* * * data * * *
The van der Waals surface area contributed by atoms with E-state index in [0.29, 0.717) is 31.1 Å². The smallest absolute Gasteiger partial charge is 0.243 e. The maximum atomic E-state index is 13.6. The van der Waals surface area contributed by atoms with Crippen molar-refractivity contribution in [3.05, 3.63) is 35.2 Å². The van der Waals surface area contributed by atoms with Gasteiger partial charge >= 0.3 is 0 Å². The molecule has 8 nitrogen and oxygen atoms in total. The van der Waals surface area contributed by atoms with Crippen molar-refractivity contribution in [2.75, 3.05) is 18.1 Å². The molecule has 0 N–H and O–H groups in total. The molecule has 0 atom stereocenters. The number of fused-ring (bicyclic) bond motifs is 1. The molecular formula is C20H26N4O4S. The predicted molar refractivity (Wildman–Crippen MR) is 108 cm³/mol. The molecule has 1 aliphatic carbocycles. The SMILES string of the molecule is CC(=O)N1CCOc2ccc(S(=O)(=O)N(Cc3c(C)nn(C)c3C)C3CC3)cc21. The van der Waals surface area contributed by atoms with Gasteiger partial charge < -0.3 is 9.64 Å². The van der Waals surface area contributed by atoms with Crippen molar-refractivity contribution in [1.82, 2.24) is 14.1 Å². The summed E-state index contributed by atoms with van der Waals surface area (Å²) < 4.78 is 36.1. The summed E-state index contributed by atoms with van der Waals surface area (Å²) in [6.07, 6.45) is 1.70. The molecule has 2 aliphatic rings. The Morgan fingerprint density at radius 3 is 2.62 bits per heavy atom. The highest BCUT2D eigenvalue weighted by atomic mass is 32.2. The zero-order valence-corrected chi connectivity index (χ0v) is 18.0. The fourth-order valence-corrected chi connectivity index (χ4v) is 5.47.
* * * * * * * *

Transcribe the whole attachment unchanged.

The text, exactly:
The van der Waals surface area contributed by atoms with E-state index in [0.29, 0.717) is 31.1 Å². The smallest absolute Gasteiger partial charge is 0.243 e. The maximum atomic E-state index is 13.6. The van der Waals surface area contributed by atoms with Crippen molar-refractivity contribution in [3.05, 3.63) is 35.2 Å². The van der Waals surface area contributed by atoms with Gasteiger partial charge >= 0.3 is 0 Å². The molecule has 8 nitrogen and oxygen atoms in total. The van der Waals surface area contributed by atoms with Crippen molar-refractivity contribution in [2.75, 3.05) is 18.1 Å². The molecule has 0 N–H and O–H groups in total. The molecule has 0 atom stereocenters. The number of fused-ring (bicyclic) bond motifs is 1. The molecular formula is C20H26N4O4S. The predicted molar refractivity (Wildman–Crippen MR) is 108 cm³/mol. The molecule has 1 aliphatic carbocycles. The SMILES string of the molecule is CC(=O)N1CCOc2ccc(S(=O)(=O)N(Cc3c(C)nn(C)c3C)C3CC3)cc21. The van der Waals surface area contributed by atoms with Gasteiger partial charge < -0.3 is 9.64 Å². The van der Waals surface area contributed by atoms with Crippen molar-refractivity contribution in [1.82, 2.24) is 14.1 Å². The summed E-state index contributed by atoms with van der Waals surface area (Å²) < 4.78 is 36.1. The summed E-state index contributed by atoms with van der Waals surface area (Å²) in [6.07, 6.45) is 1.70. The molecule has 2 aliphatic rings. The Morgan fingerprint density at radius 3 is 2.62 bits per heavy atom. The highest BCUT2D eigenvalue weighted by atomic mass is 32.2. The zero-order valence-corrected chi connectivity index (χ0v) is 18.0. The fourth-order valence-corrected chi connectivity index (χ4v) is 5.47.